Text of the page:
New England, we have a problem.
The 2018 Patriots may yet have great things lie ahead of them, but one thing has become exhaustingly certain – they cannot, or will not, follow in the footsteps of their predecessors.
This team is not last years' team, or the year before, or the year before that. Even though our expectations are as high as they've ever been, because success is all we (and they) ultimately know, this Patriots' team is a victim of that success.
We expect more. The Patriots themselves undoubtedly expect more. But the problems persist. And the biggest issue is – many of the problems appear to be correctible mistakes. Penalties. Red Zone failures. Stopping the run. Mere tweaks and twists, with a little extra attention paid to the nitty-gritty details, right?
At 3-5 away from Gillette this season, these Patriots fall into a category they aren't terribly familiar with. To start, the Patriots haven't lost back-to-back December games in 16 years. The 2000 and 2009 teams also had losing records away from home, with the 2000 team (Bill Belichicks' first season, pre-TB12) finishing 5-11 overall, 2-6 away. The 2009 team reached the postseason at 10-6 (2-6 on the road) but lost in the Wild Card round of the postseason, at home, to Baltimore.
New England will finish this regular season with fewer than 12 wins for the first time since '09, which is also the last time the Patriots played in the Wild Card round. These numbers are, unquestionably, amazing.
And perhaps part of the current problem.
You already know this, but it bears repeating – a Belichick team hasn't won a Super Bowl with a losing road record. The Patriots haven't even played in a Super Bowl with anything south of 4-4 away from home, and that was back in 1985. They also haven't reached a Super Bowl without a bye, under Belichick.
Just two seasons ago, the Patriots ran roughshod through their road schedule with a perfect 8-0 mark. So what gives this year?
Different team. Different time. And from this perspective, a different mindset.
We believe this team wants to win. They're professionals. As ex-Jets coach Herm Edwards once famously intoned, "Hello? You play to win the game!" But what I don't see – and what many others can't see, including some on the sideline – is the hunger, the drive, the d-e-s-p-e-r-a-t-i-o-n to be better than the other guys.
Pittsburgh was hungrier. They played with more desperation, probably because they had more to lose with a loss on Sunday. The Patriots have a cushion within the AFC East, although that cushion has thinned-out over the past two weeks. Defensively, the Steelers played with fire and passion; coming off a three-game losing streak themselves, they just couldn't lose again.
And the Patriots?
They played hard but couldn't respond. And made countless mistakes along the way. Their backs haven't been "to the wall," while the Steelers played with the kind of energy and effort needed to extend their season. Sounds like this could simply be uncharted territory for a ship that is used to sailing in calmer seas.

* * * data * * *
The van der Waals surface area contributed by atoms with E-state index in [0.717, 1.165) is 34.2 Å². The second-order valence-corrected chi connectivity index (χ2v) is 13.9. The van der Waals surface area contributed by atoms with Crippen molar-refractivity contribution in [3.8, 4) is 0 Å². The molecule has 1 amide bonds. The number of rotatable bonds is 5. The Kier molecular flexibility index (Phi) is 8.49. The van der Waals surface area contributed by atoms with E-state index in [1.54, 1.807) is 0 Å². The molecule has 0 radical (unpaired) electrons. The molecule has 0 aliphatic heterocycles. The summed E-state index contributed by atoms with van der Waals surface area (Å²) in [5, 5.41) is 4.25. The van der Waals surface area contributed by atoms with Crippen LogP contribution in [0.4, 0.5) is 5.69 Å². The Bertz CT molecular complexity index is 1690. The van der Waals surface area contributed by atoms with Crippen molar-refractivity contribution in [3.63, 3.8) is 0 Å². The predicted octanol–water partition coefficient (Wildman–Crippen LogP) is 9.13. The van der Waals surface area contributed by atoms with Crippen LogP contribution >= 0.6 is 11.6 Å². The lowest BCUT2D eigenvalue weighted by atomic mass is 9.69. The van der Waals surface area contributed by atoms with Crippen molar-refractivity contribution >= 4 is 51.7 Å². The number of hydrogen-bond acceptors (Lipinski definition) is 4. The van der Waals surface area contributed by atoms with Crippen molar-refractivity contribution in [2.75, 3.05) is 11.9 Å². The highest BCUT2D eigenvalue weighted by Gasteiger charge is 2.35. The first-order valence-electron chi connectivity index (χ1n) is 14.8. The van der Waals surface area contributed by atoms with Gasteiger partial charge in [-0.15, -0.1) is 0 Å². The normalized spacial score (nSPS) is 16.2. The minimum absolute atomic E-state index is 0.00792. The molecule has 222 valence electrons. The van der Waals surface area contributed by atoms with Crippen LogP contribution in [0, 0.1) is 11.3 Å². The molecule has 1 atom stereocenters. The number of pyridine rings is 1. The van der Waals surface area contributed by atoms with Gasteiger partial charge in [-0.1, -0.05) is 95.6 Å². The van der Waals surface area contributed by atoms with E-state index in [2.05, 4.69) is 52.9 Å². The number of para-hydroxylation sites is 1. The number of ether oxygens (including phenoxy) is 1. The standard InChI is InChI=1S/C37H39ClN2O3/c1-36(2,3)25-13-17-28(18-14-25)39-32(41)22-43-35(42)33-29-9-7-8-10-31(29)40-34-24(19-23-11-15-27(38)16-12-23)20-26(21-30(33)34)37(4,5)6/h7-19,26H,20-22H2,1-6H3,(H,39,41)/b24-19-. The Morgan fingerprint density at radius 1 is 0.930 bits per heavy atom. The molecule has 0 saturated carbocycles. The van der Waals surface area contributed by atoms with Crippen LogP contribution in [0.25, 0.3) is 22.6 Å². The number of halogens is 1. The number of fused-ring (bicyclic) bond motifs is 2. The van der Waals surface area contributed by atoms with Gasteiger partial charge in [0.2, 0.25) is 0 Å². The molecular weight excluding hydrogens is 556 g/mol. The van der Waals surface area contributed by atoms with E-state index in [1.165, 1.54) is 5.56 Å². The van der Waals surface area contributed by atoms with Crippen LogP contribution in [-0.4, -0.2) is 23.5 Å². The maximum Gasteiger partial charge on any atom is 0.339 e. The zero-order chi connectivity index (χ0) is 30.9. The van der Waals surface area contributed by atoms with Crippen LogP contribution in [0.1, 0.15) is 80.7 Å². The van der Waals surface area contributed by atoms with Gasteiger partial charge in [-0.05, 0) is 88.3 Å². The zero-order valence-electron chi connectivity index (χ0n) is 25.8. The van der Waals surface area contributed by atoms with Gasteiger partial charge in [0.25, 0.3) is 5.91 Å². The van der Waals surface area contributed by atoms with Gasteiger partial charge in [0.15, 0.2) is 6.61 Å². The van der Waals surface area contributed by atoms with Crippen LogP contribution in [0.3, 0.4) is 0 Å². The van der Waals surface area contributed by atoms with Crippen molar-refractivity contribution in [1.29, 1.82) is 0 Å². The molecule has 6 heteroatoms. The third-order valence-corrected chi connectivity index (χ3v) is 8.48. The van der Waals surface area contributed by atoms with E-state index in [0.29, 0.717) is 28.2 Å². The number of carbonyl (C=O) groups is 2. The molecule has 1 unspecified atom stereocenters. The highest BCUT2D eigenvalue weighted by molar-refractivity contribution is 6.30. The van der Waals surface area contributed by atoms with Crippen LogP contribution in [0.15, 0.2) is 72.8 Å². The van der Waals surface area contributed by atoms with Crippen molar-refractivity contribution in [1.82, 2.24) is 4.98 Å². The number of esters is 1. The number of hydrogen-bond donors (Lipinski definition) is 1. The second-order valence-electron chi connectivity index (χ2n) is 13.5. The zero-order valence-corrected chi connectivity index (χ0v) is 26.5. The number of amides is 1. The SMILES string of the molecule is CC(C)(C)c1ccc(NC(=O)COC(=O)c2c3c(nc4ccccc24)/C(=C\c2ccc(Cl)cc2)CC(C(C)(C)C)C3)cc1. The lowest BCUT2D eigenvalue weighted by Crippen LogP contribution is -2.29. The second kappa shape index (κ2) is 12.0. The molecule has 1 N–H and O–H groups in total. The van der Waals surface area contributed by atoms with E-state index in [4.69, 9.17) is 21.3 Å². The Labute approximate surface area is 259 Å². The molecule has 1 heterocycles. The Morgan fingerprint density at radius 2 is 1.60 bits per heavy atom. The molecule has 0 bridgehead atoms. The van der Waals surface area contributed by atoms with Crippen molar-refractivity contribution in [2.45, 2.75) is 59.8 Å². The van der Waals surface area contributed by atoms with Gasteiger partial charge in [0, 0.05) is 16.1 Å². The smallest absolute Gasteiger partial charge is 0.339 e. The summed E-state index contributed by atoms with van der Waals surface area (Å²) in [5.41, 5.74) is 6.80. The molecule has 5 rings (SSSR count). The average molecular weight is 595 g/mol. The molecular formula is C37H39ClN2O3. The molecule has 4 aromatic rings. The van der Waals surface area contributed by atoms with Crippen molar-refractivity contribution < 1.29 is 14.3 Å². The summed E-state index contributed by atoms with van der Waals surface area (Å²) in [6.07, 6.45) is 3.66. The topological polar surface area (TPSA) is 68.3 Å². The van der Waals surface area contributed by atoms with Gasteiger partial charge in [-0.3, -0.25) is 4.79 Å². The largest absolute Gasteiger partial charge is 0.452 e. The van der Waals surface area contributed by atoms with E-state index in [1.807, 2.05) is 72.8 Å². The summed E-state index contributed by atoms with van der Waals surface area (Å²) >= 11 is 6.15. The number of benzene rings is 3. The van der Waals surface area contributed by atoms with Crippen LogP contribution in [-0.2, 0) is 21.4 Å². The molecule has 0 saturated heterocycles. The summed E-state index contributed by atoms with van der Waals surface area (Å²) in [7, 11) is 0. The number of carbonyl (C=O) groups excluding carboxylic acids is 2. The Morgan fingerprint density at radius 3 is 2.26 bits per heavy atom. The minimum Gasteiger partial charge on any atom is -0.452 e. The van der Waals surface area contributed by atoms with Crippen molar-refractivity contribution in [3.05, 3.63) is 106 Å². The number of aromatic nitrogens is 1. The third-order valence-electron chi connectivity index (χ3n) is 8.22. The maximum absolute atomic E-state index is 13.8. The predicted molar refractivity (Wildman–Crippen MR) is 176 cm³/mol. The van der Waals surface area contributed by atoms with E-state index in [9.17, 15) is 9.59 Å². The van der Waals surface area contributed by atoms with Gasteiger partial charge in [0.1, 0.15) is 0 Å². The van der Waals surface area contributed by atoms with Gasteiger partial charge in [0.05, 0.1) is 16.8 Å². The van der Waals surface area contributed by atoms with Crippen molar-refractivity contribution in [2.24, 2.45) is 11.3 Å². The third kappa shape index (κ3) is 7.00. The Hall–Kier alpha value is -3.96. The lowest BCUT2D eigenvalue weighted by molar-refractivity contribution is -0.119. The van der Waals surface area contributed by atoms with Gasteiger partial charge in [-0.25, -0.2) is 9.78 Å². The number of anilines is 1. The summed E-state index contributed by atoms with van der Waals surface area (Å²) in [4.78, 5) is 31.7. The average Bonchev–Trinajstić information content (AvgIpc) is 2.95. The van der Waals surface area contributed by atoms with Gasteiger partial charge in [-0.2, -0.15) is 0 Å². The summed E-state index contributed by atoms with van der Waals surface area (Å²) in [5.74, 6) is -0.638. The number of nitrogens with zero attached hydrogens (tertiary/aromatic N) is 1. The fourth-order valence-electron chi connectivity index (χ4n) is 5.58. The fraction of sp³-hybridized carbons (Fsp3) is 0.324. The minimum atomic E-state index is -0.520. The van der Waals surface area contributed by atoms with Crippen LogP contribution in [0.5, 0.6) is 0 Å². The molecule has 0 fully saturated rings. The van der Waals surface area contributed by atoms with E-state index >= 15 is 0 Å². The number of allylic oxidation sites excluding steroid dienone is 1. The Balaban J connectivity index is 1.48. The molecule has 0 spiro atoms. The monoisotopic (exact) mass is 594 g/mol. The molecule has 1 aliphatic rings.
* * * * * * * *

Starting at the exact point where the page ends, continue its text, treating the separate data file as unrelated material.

Brady himself said Monday it isn't anything he hasn't seen. But what about some of his teammates? "I certainly don't feel we can't win on the road," he told WEEI Monday morning. "We had our chances (Sunday). We certainly had our chances against Miami.
"I'm not worried about playing on the road. We just have to win," Brady added. "We have to win at home, we have to beat Buffalo. That is where we have to get back to work, getting on the practice field and just go up there, win the game and try to win the division. That is our first goal."
Yes, yes it is. Win the division first. The trouble with that one, however, is the division could have (should have?) already been won. Those expectations keep getting in the way.
Yes New England, we have a problem. And part of the problem, is us.
Not for nuthin', but the Steelers won the toss, took the ball and rammed it down the Patriots' throats. Anyone else notice that? Just sayin.'
You want problems? You want to complain? Express your feelings and sentiments? Pick something. You won't miss the target.
But let's start with the obvious. And it isn't the first time we've talked about these. 14 penalties for 106 yards in walk-offs is an egregious, completely correctable part of play Sunday that the Patriots simply could not fix.
Maybe it was the noise at Heinz Field? It shouldn't have been. New England practices with loud music blaring at practice all the time. They know stadiums get loud. Sunday wasn't the first noisy rodeo for those guys.
So why all the laundry? You're not wrong if you thought the officiating crew was calling it tighter than usual – which Brady himself said the referees told him they're trying to call tighter. But this also goes both ways. The officials don't just pick on the Pats, despite your thoughts to the contrary.